In 5 years Lab Grown organs could start helping 115,000 in the US waiting for organs

Bioengineered lungs have been grown in a Texas lab and transplanted into adult pigs with no medical complication. This could begin solving the human transplant problem starting in about 5 years. They could grow lungs to transplant into people in compassionate use circumstances within five to 10 years.

Transplant organs were recovered from 10,281 deceased donors—more than a 3% increase from 2016 and a 27% increase over the last 10 years. There were a total of 34,768 transplants performed in 2017 using organs from both deceased and living donors—a new record for organ transplants in the United States. At Penn Medicine in Philadelphia, there are ongoing clinical trials where people are given organs from donors who are infected with hepatitis C. After the transplant, recipients take a drug that will clear them of the disease. So far, the trial is having positive results.

Another reason for the increase is the rise in drug overdose deaths across the US.

There are about 115,000 people in the USA waiting for transplants.

In 2014, Joan Nichols and Joaquin Cortiella from The University of Texas Medical Branch at Galveston were the first research team to successfully bioengineer human lungs in a lab. In a paper now available in Science Translational Medicine, they provide details of how their work has progressed from 2014 to the point no complications have occurred in the pigs as part of standard preclinical testing.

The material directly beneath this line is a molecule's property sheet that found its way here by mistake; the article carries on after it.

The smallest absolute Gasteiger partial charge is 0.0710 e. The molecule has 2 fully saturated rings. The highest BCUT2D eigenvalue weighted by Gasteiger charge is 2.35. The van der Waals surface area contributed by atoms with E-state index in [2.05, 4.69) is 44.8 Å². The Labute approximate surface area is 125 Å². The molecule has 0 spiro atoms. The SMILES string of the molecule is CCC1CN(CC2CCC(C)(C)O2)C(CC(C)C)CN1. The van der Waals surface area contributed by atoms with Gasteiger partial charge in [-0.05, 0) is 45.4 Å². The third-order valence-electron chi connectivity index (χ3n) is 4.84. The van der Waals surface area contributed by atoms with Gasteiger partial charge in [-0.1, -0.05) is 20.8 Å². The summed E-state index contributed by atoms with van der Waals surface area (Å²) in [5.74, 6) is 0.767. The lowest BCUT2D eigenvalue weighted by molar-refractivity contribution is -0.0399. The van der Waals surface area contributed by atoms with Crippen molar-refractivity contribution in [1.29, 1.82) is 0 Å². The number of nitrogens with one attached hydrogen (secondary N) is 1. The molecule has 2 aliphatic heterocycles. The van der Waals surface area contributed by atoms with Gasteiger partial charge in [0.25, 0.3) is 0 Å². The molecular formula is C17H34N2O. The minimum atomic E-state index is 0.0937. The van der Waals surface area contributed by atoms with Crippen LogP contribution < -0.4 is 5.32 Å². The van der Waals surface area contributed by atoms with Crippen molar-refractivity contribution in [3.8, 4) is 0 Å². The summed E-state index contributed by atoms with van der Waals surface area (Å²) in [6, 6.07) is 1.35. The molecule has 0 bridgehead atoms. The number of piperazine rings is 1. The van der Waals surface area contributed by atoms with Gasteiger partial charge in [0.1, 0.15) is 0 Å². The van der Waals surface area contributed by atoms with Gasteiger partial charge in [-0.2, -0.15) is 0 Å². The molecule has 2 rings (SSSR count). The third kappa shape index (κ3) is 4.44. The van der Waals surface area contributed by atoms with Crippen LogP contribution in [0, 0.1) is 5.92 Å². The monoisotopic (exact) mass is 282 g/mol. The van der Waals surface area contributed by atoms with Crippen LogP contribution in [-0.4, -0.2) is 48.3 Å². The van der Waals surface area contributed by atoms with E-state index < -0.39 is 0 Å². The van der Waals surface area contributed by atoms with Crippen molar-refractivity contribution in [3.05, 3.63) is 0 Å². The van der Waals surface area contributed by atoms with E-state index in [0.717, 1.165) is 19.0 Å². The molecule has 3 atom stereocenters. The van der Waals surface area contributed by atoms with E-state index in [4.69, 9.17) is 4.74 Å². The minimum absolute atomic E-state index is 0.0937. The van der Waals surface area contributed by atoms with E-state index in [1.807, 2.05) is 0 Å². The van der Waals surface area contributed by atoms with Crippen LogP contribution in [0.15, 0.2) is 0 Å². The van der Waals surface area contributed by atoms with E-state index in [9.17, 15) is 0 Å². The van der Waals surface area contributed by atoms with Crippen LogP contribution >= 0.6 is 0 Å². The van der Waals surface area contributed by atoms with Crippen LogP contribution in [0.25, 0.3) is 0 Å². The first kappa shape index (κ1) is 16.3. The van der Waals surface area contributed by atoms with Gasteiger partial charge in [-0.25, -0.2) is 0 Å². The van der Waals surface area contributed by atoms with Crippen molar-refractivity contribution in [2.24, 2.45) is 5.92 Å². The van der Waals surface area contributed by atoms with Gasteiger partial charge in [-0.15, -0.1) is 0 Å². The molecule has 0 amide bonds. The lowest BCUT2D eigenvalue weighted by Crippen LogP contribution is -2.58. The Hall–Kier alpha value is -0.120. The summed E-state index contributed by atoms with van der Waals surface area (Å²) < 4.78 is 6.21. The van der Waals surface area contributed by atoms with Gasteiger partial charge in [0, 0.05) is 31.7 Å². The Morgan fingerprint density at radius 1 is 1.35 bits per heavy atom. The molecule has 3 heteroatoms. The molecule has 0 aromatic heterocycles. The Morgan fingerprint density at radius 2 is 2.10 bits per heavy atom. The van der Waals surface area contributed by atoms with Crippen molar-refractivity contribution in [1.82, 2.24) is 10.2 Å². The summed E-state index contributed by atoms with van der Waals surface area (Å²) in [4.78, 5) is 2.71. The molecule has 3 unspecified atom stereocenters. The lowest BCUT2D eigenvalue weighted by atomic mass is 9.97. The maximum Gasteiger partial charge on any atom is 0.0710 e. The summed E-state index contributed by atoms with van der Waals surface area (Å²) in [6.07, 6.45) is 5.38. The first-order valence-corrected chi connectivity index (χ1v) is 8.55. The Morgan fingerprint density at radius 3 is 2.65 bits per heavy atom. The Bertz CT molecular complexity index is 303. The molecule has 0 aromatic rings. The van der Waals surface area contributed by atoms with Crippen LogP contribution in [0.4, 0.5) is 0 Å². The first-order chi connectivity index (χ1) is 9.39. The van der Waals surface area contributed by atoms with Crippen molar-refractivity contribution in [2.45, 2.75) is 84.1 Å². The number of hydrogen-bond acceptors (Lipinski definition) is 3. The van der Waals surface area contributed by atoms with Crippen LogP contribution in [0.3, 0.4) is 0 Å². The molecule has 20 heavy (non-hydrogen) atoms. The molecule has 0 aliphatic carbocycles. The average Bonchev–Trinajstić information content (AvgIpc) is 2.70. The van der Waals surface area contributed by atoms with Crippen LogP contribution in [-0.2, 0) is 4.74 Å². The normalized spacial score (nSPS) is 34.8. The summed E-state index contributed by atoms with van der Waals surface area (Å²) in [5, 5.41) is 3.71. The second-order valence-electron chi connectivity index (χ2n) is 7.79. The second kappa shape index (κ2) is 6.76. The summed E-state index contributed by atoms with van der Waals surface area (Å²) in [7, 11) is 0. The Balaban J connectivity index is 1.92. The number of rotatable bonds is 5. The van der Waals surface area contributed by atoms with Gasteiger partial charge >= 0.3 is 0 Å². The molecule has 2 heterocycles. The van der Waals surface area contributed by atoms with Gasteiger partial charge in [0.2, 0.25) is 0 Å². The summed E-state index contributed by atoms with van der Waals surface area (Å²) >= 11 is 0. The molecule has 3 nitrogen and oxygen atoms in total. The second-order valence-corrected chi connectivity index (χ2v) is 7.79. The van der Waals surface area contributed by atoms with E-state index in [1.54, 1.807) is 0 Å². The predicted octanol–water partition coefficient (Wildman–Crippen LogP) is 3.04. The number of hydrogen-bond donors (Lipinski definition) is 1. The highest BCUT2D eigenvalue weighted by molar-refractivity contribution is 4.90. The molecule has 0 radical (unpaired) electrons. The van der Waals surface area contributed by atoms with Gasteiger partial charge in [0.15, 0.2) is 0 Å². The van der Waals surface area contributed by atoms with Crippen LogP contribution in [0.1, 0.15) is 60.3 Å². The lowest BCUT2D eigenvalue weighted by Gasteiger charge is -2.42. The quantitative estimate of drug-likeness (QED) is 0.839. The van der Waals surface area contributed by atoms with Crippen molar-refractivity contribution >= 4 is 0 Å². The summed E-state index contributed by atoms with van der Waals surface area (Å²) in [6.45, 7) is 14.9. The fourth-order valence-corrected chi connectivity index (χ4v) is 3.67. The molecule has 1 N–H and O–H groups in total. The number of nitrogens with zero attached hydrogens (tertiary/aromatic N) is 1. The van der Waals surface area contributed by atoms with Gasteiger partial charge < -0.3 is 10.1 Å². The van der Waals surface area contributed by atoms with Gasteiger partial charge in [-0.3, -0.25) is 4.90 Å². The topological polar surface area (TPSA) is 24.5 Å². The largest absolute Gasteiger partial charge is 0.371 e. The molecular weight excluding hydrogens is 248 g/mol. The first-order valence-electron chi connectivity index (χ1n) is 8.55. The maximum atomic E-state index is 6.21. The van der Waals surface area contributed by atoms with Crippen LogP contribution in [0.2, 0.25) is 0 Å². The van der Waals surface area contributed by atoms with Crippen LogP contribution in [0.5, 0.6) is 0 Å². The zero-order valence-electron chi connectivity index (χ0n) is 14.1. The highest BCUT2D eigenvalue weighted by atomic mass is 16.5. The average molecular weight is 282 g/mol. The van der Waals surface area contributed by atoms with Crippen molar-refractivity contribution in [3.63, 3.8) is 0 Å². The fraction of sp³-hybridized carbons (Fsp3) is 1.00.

“The number of people who have developed severe lung injuries has increased worldwide, while the number of available transplantable organs have decreased,” said Cortiella, professor of pediatric anesthesia. “Our ultimate goal is to eventually provide new options for the many people awaiting a transplant,” said Nichols, professor of internal medicine and associate director of the Galveston National Laboratory at UTMB.

To produce a bioengineered lung, a support scaffold is needed that meets the structural needs of a lung. A support scaffold was created using a lung from an unrelated animal that was treated using a special mixture of sugar and detergent to eliminate all cells and blood in the lung, leaving only the scaffolding proteins or skeleton of the lung behind. This is a lung-shaped scaffold made totally from lung proteins.

The cells used to produce each bioengineered lung came from a single lung removed from each of the study animals. This was the source of the cells used to produce a tissue-matched bioengineered lung for each animal in the study. The lung scaffold was placed into a tank filled with a carefully blended cocktail of nutrients and the animals’ own cells were added to the scaffold following a carefully designed protocol or recipe. The bioengineered lungs were grown in a bioreactor for 30 days prior to transplantation. Animal recipients were survived for 10 hours, two weeks, one month and two months after transplantation, allowing the research team to examine development of the lung tissue following transplantation and how the bioengineered lung would integrate with the body.

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